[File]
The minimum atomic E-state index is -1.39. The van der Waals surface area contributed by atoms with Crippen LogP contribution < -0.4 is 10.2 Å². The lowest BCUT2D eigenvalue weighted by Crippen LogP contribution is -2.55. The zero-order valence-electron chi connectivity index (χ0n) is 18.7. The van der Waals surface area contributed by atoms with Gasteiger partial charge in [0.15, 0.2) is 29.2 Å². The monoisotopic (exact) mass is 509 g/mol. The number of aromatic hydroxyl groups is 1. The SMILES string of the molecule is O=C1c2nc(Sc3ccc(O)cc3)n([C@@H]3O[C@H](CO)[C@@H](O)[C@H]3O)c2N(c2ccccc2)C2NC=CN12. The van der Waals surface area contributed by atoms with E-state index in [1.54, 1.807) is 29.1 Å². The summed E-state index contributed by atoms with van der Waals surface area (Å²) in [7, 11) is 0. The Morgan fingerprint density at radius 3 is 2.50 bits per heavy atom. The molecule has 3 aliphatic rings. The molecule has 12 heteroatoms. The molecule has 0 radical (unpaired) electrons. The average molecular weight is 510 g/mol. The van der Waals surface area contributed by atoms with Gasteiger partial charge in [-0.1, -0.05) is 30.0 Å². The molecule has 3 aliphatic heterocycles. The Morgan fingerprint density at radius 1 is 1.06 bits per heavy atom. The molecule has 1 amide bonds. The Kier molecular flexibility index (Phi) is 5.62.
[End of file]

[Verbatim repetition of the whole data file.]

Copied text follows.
The minimum atomic E-state index is -1.39. The van der Waals surface area contributed by atoms with Crippen LogP contribution < -0.4 is 10.2 Å². The lowest BCUT2D eigenvalue weighted by Crippen LogP contribution is -2.55. The zero-order valence-electron chi connectivity index (χ0n) is 18.7. The van der Waals surface area contributed by atoms with Gasteiger partial charge in [0.15, 0.2) is 29.2 Å². The monoisotopic (exact) mass is 509 g/mol. The number of aromatic hydroxyl groups is 1. The SMILES string of the molecule is O=C1c2nc(Sc3ccc(O)cc3)n([C@@H]3O[C@H](CO)[C@@H](O)[C@H]3O)c2N(c2ccccc2)C2NC=CN12. The van der Waals surface area contributed by atoms with E-state index in [1.54, 1.807) is 29.1 Å². The summed E-state index contributed by atoms with van der Waals surface area (Å²) in [7, 11) is 0. The Morgan fingerprint density at radius 3 is 2.50 bits per heavy atom. The molecule has 3 aliphatic rings. The molecule has 12 heteroatoms. The molecule has 0 radical (unpaired) electrons. The average molecular weight is 510 g/mol. The van der Waals surface area contributed by atoms with Gasteiger partial charge in [-0.1, -0.05) is 30.0 Å². The molecule has 3 aliphatic heterocycles. The Morgan fingerprint density at radius 1 is 1.06 bits per heavy atom. The molecule has 1 amide bonds. The Kier molecular flexibility index (Phi) is 5.62.